Wednesday, May 24, 2017

National Scavenger Hunt Day is Wednesday, May 24, 2017!

 National Scavenger Hunt Day is Wednesday, May 24, 2017!
In honor of National Scavenger Hunt Day we have listed 10 places/things in our area and we would like to know how many of these have you visited?
1 - Grace's High Falls
2 - Indian Falls
3 - Untamed Mountain
4 - Randy Owen, Jeff Cook, Teddy Gentry & Mark Herndon Statues
5 - The Chapel built around a rock
6 - Mushroom Rock
7 - The Pedestrian Bridge at Town Creek
8 - Point Rock Scenic Overlook
9 - The Picture Plants
10 - 120-Acre Fishing Lake














 

10 -

Tuesday, May 23, 2017

Congratulations Avice Pearson - North Alabama Elite Tourism Professional in DeKalb County

Congratulations to Avice Pearson of DeKalb Tourism for being named one of the North Alabama Elite Tourism Professionals of DeKalb County! 

May is National Tourism Month and National Travel and Tourism Week was celebrated from May 7-13. National Travel and Tourism Week is an annual tradition for the U.S. travel community, established by a congressional resolution in 1983 and first observed the following year. It is a time when travel and tourism professionals across the country unite to celebrate the unique value travel holds for our economy, businesses and personal well-being.

“This year’s theme for National Travel and Tourism Week, Faces of Travel, placed the spotlight on the people that go above and beyond the call of duty when it comes to taking care of visitors and Cathy Marko, Cynthia Stinson and Avice Pearson all meet the criteria to be named a North Alabama Elite Tourism Professional,” said AMLA President and CEO Tami Reist. “The North Alabama Elite Tourism Professional recognition honors those individuals in the 16-county region of North Alabama who offer top notch service to visitors and is committed to the success of the tourism and travel industry.”

These three individuals were recognized for demonstrating outstanding customer service and hospitality in celebration of National Travel and Tourism Week in Alabama and were presented with a balloon bouquet and a gift card from Alabama Mountain Lakes Tourist Association for their contributions to the tourism industry.

Avice has been with DeKalb Tourism since February 2003 and has played a vital role in the success of tourism in DeKalb County. Congratulations Avice and also Cathy and Cynthia.

Thursday, December 29, 2016

Happy New Year from DeKalb Tourism by John Dersham


We at DeKalb Tourism wish each of you a happy and blessed New Year.
Last year was a banner year for tourism in DeKalb County. We enjoyed double digit growth in the number of visitors and the amount of dollars they spent on lodging. Tourism provides valuable tax revenue to our county and all of our cities.
In 2017 we are very hopeful to have an equally good year. Long term forecast from the U.S. Travel Association is calling for a good year, but forecasts show less growth than 2016. There are a lot of variables that can change that run parallel to the overall economy and the cost of petroleum. Worldwide and U.S. politics also play a role. People travel more if they feel secure in their jobs and if the overall economy is doing well. Visitors love our area and many of our guests are return visitors. We have established a large following of return visitors from nearby metro areas who love to come for a get-a-way weekend to relax, enjoy our parks and our scenic drives, hikes and our causal friendly environment. We are a low cost place to visit so many people will come for multiple weekends during the year.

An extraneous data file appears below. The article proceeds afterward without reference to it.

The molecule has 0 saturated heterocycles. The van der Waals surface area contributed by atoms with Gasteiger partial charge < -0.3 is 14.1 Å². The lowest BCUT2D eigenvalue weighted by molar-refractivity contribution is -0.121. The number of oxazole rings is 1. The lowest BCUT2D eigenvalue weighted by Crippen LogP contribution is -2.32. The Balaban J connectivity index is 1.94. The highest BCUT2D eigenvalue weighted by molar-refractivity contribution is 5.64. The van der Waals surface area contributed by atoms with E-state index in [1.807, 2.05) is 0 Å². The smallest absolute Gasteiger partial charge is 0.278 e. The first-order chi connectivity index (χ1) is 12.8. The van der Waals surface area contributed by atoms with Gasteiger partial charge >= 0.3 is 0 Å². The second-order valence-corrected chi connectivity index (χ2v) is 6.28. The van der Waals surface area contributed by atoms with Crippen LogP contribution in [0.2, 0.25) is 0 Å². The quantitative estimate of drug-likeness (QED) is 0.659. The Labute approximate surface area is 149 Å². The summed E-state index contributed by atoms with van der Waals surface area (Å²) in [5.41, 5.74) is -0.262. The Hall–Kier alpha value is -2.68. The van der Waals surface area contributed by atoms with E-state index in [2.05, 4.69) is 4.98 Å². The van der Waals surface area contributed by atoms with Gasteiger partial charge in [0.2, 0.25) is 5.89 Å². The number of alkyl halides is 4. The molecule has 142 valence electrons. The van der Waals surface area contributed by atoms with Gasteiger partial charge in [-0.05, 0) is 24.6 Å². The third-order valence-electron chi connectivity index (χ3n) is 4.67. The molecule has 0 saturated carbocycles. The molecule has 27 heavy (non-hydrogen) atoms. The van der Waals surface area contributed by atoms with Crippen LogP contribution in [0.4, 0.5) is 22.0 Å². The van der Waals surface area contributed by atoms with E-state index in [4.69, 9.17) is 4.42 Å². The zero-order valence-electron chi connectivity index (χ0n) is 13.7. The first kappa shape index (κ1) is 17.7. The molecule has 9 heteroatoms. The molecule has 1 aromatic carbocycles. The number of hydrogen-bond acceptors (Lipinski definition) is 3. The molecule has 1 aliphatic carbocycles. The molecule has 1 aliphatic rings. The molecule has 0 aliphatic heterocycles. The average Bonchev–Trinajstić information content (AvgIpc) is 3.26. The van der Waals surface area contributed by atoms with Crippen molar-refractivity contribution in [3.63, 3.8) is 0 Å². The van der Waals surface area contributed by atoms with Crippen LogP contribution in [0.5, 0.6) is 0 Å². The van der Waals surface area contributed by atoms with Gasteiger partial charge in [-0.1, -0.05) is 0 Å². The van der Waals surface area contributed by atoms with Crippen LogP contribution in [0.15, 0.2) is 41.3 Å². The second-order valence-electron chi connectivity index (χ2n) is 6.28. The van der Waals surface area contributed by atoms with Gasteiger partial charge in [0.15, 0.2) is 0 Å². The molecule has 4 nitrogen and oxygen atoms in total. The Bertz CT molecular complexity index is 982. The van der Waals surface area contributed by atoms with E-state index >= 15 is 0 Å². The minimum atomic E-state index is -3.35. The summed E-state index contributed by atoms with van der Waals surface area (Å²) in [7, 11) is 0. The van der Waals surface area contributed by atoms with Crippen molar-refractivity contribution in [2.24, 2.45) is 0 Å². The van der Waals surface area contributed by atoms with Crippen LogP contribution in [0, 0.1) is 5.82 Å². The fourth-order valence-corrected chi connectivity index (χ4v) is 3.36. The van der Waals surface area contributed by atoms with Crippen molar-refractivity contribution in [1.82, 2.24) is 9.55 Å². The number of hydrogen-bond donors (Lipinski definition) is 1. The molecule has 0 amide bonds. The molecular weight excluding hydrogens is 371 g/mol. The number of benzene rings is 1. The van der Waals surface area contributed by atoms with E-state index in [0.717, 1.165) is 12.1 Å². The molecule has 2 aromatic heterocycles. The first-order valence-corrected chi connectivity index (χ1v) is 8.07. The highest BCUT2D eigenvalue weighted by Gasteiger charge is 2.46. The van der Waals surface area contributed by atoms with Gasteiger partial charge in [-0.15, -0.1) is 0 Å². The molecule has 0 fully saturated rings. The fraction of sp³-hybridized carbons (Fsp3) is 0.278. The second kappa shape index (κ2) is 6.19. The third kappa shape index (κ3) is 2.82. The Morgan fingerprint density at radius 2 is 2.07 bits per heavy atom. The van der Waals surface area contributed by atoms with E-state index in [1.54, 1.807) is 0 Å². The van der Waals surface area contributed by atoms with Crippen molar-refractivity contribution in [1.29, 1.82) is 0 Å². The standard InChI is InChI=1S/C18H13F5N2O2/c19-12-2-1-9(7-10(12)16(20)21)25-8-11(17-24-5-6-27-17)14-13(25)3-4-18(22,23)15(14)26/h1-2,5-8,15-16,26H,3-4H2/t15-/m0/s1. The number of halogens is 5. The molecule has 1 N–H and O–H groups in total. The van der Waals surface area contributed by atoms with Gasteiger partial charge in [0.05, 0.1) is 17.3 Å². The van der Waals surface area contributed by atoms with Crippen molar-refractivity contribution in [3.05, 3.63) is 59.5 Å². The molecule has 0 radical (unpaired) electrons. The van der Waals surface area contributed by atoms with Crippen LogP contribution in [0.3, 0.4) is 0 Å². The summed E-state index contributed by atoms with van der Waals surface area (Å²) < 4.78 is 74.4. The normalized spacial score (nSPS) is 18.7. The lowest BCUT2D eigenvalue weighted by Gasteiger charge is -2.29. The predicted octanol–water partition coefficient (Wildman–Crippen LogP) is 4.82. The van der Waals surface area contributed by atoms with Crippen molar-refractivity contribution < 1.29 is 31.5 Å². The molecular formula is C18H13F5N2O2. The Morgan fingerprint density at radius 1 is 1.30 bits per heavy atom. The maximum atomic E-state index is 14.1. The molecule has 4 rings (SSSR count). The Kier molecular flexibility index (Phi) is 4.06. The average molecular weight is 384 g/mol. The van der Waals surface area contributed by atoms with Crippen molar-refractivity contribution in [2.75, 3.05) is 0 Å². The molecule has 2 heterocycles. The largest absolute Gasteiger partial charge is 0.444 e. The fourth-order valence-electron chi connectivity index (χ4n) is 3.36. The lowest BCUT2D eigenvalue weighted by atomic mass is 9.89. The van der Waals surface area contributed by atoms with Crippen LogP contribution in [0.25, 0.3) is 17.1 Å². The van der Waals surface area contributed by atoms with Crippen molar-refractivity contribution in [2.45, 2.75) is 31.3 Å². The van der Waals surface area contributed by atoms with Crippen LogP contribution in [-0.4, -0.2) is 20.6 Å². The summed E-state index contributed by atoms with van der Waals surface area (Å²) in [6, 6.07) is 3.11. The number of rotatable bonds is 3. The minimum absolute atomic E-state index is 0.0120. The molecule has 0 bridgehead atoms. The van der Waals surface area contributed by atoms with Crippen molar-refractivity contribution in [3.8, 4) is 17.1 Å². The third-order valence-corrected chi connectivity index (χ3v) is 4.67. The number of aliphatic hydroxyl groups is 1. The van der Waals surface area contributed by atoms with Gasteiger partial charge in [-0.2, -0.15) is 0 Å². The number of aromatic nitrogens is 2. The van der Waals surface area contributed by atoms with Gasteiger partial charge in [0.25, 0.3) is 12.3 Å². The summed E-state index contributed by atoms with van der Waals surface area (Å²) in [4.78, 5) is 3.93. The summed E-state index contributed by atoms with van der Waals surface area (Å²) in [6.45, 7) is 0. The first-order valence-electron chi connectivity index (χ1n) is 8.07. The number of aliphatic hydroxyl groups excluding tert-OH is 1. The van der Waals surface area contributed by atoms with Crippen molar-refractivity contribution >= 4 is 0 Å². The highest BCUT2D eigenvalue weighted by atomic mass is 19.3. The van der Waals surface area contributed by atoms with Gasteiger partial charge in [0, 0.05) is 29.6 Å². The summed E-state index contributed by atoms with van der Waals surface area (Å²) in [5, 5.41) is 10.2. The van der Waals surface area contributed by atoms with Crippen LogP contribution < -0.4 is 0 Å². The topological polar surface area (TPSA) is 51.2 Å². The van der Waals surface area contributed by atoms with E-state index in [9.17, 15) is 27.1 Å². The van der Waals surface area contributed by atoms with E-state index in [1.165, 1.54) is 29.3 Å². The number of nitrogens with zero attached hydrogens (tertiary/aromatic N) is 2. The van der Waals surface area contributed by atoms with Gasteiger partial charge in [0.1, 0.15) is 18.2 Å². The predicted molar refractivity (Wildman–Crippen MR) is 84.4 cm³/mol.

As the new year progresses, I will use this column as a place to update you on all the things going on in our area and  some new ways we are trying to attract visitors.
Whenever you need information about things to see and do in DeKalb we maintain the official calendar of events on our website. Please have a look at
www.discoverlookoutmountain.com/calendar



Friday, December 9, 2016

Christmas Party and Parade by John Dersham



Tonight is the night and you and your family will not want to miss the Fort Payne Parks and Recreation 32nd annual Christmas Party in City Park. After that is Parade time. Every year the Fort Payne Chamber of Commerce puts on a fantastic downtown Christmas Parade.

We have a beautiful town and it is never prettier than when it is all lighted up for the Christmas season. You will want to bring the whole family and join the fun. It is a wonderful time to say hello to friends and bid them a Merry Christmas, you will see them all since everyone loves to come to the parade.

We have a lot of things going on over the next several days that you will not want to miss. Here is a list:

December 9 Fort Payne Christmas Parade and Christmas in the Park - Join in the festivities in Fort Payne City Park. Free soft drinks, hot chocolate, refreshments, caroling, then there will be a huge parade to make this annual event tons of fun!  Festivities start at 4 p.m.  Parade starts at 6 p.m. 256-845-2741

December 9 Cook Castle 3rd Annual Christmas in Dixie Tour - Take a tour of the fabulous Cook Castle at Christmas. 6 p.m. to 9 p.m. $30 per person 256-845-2286 ext 7 

December 9 NASA Star Party - Join us at the Canyon Center for a night of stars. Educator John Weiss from NASA will be leading this star party. There will be opportunities to see meteor and lunar samples, look at stars through the telescopes, and have a great evening of star gazing. 7 p.m. to 10 p.m.

December 10 - 11 Yoga On The Mountain - Start your morning off right with Dee Brown. Classes are held from 8 a.m. to 9 a.m. at DeSoto State Park. Cost is $5. To register contact 256-634-8370  

December 10 - 11 Dixie Long Riders Cowboy Mounted Shooters Assoc. will be at the Northeast Alabama Agri-Business Center in Rainsville. 256-638-1650

December 10 Blow Your Own Ornament - Come design and blow your own ornament with the help of one of our glass artists.  No reservations are needed, it is on a first come, first serve basis.   For this we welcome people of all ages (at least 5 years old). 9 a.m. to 4 p.m.  Cost is $38 per ornament blown. 256-523-3188